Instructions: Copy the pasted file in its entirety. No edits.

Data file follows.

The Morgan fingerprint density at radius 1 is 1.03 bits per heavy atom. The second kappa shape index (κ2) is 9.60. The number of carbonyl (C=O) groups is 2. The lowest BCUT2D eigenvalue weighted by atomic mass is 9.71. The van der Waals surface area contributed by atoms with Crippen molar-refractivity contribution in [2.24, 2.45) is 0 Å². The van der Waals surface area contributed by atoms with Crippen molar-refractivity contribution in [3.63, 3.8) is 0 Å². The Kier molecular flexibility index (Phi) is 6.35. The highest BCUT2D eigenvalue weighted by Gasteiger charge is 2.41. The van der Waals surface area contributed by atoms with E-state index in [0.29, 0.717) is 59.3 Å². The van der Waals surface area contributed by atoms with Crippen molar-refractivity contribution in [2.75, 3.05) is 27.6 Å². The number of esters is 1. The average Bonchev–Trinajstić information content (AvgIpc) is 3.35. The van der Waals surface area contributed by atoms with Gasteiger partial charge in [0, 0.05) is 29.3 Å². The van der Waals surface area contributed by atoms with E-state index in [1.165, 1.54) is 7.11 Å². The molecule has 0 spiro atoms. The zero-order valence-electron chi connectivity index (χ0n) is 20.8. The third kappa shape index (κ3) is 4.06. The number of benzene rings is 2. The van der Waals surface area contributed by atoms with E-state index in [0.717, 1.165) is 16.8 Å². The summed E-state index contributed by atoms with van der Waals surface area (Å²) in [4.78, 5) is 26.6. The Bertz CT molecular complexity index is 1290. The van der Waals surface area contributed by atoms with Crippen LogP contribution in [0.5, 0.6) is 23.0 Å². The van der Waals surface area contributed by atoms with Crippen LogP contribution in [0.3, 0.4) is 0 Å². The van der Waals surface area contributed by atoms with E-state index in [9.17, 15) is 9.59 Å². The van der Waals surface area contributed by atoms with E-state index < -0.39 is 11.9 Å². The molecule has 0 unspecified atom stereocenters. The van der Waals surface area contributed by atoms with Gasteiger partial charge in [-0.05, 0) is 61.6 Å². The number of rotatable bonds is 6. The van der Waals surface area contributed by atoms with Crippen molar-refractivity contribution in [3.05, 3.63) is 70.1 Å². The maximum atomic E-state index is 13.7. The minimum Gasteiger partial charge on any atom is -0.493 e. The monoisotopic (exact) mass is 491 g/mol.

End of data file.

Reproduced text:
The Morgan fingerprint density at radius 1 is 1.03 bits per heavy atom. The second kappa shape index (κ2) is 9.60. The number of carbonyl (C=O) groups is 2. The lowest BCUT2D eigenvalue weighted by atomic mass is 9.71. The van der Waals surface area contributed by atoms with Crippen molar-refractivity contribution in [2.24, 2.45) is 0 Å². The van der Waals surface area contributed by atoms with Crippen molar-refractivity contribution in [3.63, 3.8) is 0 Å². The Kier molecular flexibility index (Phi) is 6.35. The highest BCUT2D eigenvalue weighted by Gasteiger charge is 2.41. The van der Waals surface area contributed by atoms with E-state index in [0.29, 0.717) is 59.3 Å². The van der Waals surface area contributed by atoms with Crippen molar-refractivity contribution in [2.75, 3.05) is 27.6 Å². The number of esters is 1. The average Bonchev–Trinajstić information content (AvgIpc) is 3.35. The van der Waals surface area contributed by atoms with Gasteiger partial charge in [0, 0.05) is 29.3 Å². The van der Waals surface area contributed by atoms with E-state index in [1.165, 1.54) is 7.11 Å². The molecule has 0 spiro atoms. The zero-order valence-electron chi connectivity index (χ0n) is 20.8. The third kappa shape index (κ3) is 4.06. The number of benzene rings is 2. The van der Waals surface area contributed by atoms with E-state index in [0.717, 1.165) is 16.8 Å². The summed E-state index contributed by atoms with van der Waals surface area (Å²) in [4.78, 5) is 26.6. The Bertz CT molecular complexity index is 1290. The van der Waals surface area contributed by atoms with Crippen LogP contribution in [0.5, 0.6) is 23.0 Å². The van der Waals surface area contributed by atoms with Crippen LogP contribution in [0.3, 0.4) is 0 Å². The van der Waals surface area contributed by atoms with E-state index in [9.17, 15) is 9.59 Å². The van der Waals surface area contributed by atoms with E-state index < -0.39 is 11.9 Å². The molecule has 0 unspecified atom stereocenters. The van der Waals surface area contributed by atoms with Gasteiger partial charge in [-0.05, 0) is 61.6 Å². The number of rotatable bonds is 6. The van der Waals surface area contributed by atoms with Crippen molar-refractivity contribution in [3.05, 3.63) is 70.1 Å². The maximum atomic E-state index is 13.7. The minimum Gasteiger partial charge on any atom is -0.493 e. The monoisotopic (exact) mass is 491 g/mol.